It's no accident that the Oklahoma women's basketball team has been on a roll as of late.

The recent surge coincides with sophomore forward and former Whitney Young star Amanda Thompson stringing together her best stretch of basketball since arriving in Norman last year.

"I've really been finding it lately and I've started shooting more," Thompson said. "I had to knock out some of the kinks last year. I had a little bit of the freshman jitters."

Thompson still had a successful first year of big-time college basketball. After starting the year on the bench, she played her way into the starting lineup in the final nine games and finished with an average of 5.7 points and 5.2 rebounds per game. She had six double-figure scoring games for a squad that claimed its second straight conference crown and advanced to the NCAA Tournament's sweet 16. and was named to the Big 12 All-Rookie team.

"It was a big transition because everything here is played at a different speed," Thompson said. "These are grown women here and my body had to make the transition."

Along with her increased confidence, Thompson's numbers have crept higher this season. She's started all 19 of No. 11 Sooners' games and after Sunday's 74-58 road win over No. 25 Texas, in which she had nine points, eight rebounds and a career-high seven assists, she's fourth on the team in scoring (10.0 points per game) and third in rebounds (6.9).

Among her top games this year was a 14-point, 14-rebound effort Dec. 16 at Michigan State and she led the team in scoring in both of Oklahoma's games two weeks ago, including 18 points and six rebounds in a 65-57 win against then-No. 14 Georgia on Jan. 27.

"I have a clear idea now of what I need to do on the court," she said. "We lost a couple of games we shouldn't have (conference matchups with Baylor and Oklahoma State) but it's going to be exciting to see how we finish."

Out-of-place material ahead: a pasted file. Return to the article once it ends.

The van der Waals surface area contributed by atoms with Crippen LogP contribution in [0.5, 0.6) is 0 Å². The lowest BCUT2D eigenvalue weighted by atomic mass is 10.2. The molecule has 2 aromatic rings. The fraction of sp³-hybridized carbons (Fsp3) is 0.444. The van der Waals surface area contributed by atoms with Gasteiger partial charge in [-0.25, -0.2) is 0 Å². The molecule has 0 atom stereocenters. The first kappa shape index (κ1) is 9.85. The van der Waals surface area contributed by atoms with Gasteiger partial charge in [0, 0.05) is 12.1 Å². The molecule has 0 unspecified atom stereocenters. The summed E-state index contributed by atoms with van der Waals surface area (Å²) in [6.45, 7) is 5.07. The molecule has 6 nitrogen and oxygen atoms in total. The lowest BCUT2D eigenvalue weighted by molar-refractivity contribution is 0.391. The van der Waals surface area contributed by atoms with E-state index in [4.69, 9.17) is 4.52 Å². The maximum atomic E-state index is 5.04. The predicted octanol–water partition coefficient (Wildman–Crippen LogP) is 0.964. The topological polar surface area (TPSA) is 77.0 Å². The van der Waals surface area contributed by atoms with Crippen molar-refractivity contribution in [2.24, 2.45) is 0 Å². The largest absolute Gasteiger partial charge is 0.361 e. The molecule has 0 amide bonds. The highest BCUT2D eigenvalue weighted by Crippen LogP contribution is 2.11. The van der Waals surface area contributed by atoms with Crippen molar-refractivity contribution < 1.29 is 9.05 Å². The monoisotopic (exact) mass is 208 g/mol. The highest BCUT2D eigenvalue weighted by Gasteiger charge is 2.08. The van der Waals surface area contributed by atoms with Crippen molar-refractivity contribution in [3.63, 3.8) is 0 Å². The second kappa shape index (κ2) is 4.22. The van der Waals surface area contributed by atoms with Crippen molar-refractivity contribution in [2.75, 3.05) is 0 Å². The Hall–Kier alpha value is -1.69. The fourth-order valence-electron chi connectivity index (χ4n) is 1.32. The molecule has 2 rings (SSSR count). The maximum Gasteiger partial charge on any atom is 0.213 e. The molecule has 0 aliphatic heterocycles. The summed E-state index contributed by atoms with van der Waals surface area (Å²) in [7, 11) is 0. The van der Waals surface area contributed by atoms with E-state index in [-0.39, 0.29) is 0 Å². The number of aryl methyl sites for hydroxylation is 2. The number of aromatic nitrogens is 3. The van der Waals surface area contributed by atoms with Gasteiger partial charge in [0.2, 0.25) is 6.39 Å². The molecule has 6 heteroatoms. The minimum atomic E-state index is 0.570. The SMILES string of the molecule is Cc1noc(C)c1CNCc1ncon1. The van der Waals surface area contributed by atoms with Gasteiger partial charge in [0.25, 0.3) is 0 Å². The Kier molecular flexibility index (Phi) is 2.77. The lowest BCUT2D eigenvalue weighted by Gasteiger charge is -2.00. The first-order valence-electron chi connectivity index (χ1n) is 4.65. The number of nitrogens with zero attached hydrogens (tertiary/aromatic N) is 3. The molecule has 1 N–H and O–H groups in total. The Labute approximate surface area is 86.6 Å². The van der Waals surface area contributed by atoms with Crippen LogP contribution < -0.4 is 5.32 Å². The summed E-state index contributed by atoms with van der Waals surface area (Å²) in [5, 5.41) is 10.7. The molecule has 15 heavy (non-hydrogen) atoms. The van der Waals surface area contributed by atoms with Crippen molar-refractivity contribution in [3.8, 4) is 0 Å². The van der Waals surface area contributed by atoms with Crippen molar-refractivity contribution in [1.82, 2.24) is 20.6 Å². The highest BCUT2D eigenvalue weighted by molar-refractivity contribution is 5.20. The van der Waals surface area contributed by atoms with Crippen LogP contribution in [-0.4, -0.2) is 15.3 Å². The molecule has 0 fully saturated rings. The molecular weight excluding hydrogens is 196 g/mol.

The Sooners have high aspirations this year but the future may be even brighter. Their roster doesn't contain a single senior and the starting lineup includes Thompson's classmate, point guard Jenna Plumley, and freshman shooting guard Danielle Robinson. There's also the junior sister duo of Courtney and Ashley Paris. Courtney is a reigning first-team All-American who recently became the Big 12's all-time leading rebounder and Ashley is Oklahoma's third-leading scorer.

"Once the NCAA Tournament comes around, people are going to see all of our weapons come out," Thompson said. "There were a few teams early that took advantage of us because we're so young."

Thompson is accustomed to playing at a high level with and against elite players. It would be difficult to find a more decorated Chicago-area high school player in recent memory not named Candace Parker.

Thompson was a three-time Parade All-American and played in the 2006 McDonald's All-American Game. She started every game of her four-year varsity career at Whitney Young and helped the Dolphins to a 103-19 record during that span. She made consecutive trips downstate in her junior and senior seasons but ended up with third-place medals after losing to the eventual state champs, Peoria Richwoods and Bolingbrook.

"Losing (downstate) was pretty tough but it didn't work out," she said. "You can't be a sore loser, though. You can get good things in life out of winning and losing."

Far from a finished product, her success at Oklahoma is the result of consistent work. She says she needs to come off screens better on defense and finish on offense.

"I'm getting better at not being worried about getting beat," she said. "And I'm trying to always make my jump shot more pure."

Until her arrival in Norman, Thompson had a score-first mentality. Now she's added rebounding to her game and is fortunate enough to study the technique of teammate Courtney Paris, who averages 15.2 rebounds per game and has 85 double-doubles in 88 career games.

"I have to work on blocking people out now," Thompson said. "I can't just jump over people like I did in high school. I learn from watching (Paris) and we do a lot of pounding in practice."

Another adjustment the Chicagoan has made in Oklahoma is adapting to the rural lifestyle.

"We're out here in the country; there's not a lot of traffic and it's pretty laid-back," she said. "I figured I had been in Chicago all my life and been seeing the same people every day. I wanted to expand my horizons."